Hyundai's tiny car is a big thing!
by Ken Walker
16th December, 2012
Road Tests >
The Hyundai i20 is the smallest vehicle in the fleet of fine cars with the
Hyundai badge. The 3-door i20 Active is the cheapest in the South Korean company's expansive range following the
discontinuation of the Getz.
Test Car particulars
Our drive package for this review is the Hyundai i20 Active 3-door hatch with a 1.4 litre petrol-fuelled engine
matched to a 6-speed manual transmission.
The base price* for the Hyundai i20 Active 3-door hatch is $15,590. Automatic transmission is a $2,000 option.
The i20 range of just 3 variants replaces the Getz models. There are the 3 and 5 door Active hatch or a 5 door Elite
hatch all available with the 1.4 litre Gamma petrol engine matched to either a 6-speed manual gearbox or a 4-speed
The i20 was 'refreshed' in June 2012. The obvious differences are the front mudguards, bonnet and grille, together
with a few other neat enhancements.
Driving the Hyundai i20
This little package is fun and easy to drive with a comfortable lay out.
Our 560 kilometres in the i20 covered inter-urban and suburb driving. This is an ideal 'shopping trolley' due mostly
to its small stature.
Living with the Hyundai i20
With wide opening doors accessibility to the rear seat in the i20 is easy, even for the larger traveller. Features
standard throughout the range are things like air conditioning, power windows (front doors only on 3-door), electric
folding external rear view mirrors (5-door models), reversing sensors, keyless entry with immobiliser, AM/FM radio with
CD player and inputs for MP3 and iPhone/iPod/iPad. Bluetooth phone connection also available. The steering column is
height and reach adjustable.
Powered by a front-mounted 1.4-litre, 4-cylinder petrol engine producing 73.5 kW at 5,500 rpm and maximum torque of
135 Nm available 4,200 rpm, the i20 'drives' via the front wheels and a 6-speed manual gearbox. A 4-speed auto
transmission is, as previously mentioned, available as an option.
All models have a 5 Star ANCAP safety rating. Disc brakes are fitted to all the road wheels and have ABS, EBD, BAS,
ESC, TCS and Vehicle Stability Management (VSM).
Owners of the i20 will not have to worry about whiplash injuries from rapid acceleration although this model is no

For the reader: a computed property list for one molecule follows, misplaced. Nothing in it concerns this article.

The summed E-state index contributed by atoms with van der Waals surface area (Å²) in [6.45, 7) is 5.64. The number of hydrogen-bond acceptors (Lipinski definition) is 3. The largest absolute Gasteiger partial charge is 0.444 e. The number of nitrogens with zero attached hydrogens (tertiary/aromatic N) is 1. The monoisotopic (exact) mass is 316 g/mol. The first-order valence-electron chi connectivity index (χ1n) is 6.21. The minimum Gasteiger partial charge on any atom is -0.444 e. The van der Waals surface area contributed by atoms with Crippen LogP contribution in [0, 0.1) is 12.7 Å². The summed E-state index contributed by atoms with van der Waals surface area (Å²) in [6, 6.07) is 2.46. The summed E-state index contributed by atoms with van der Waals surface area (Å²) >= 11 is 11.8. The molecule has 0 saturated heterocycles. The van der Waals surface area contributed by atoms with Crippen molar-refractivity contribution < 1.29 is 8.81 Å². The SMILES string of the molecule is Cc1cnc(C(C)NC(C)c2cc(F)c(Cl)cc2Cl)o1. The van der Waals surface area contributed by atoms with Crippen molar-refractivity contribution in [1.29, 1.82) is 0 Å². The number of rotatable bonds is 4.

slouch. The manufacturers did not design the i20 as a race car. The package is certainly able to stay with the traffic
flow on the freeways/highways and around town. But it may be an uphill battle on long and steepish highway hills as we
found it neccessary to get out of overdrive on such occasions.
Fuel and emissions
On the combined cycle, fuel consumption of the i20 is rated at 5.3 litres per 100 kms for the manual version.
City cycle consumption is rated at 7.1 l/100 km. Highway cycle comes in at 4.2 l/100 km.
Unleaded 91RON petrol is suitable for the Hyundai i20.
The fuel tank capacity is 45 litres.
CO2 emissions from the Euro5 compliant engine are 126 grammes/kilometre.
Only 2 trim levels are available in the i20 hatch range, the base model known as the Active with 3 or 5 doors and the
top spec model the Elite is only available as a 5 door hatch. All have auto transmission and metallic paint on the option
Length: 3,995 mm
Width: 1,710 mm (including mirrors)
Height: 1,490 mm
Wheelbase: 2,525 mm
Weight: 1,121 -1,183 kg (manual trans)
Boot capacity: 295 litres
The warranty package operates, with conditions, on a 5 year/unlimited kilometre basis. A roadside assist package is
available for up to 7 years if specified servicing is completed with a Hyundai dealer (conditions apply).
It's a great car. The little Hyundai i20 is well built and is presented as an improvement on the Getz which it has now
replaced. The ride and comfort levels are excellent for a car in this market segment.
NOTE: * Manufacturer's List Price (MLP) excludes dealer delivery
fees and the numerous statutory charges (commonly known as on-road costs). Additionally, please note that all prices,
fees and charges are subject to change without notice, as are the specifications.
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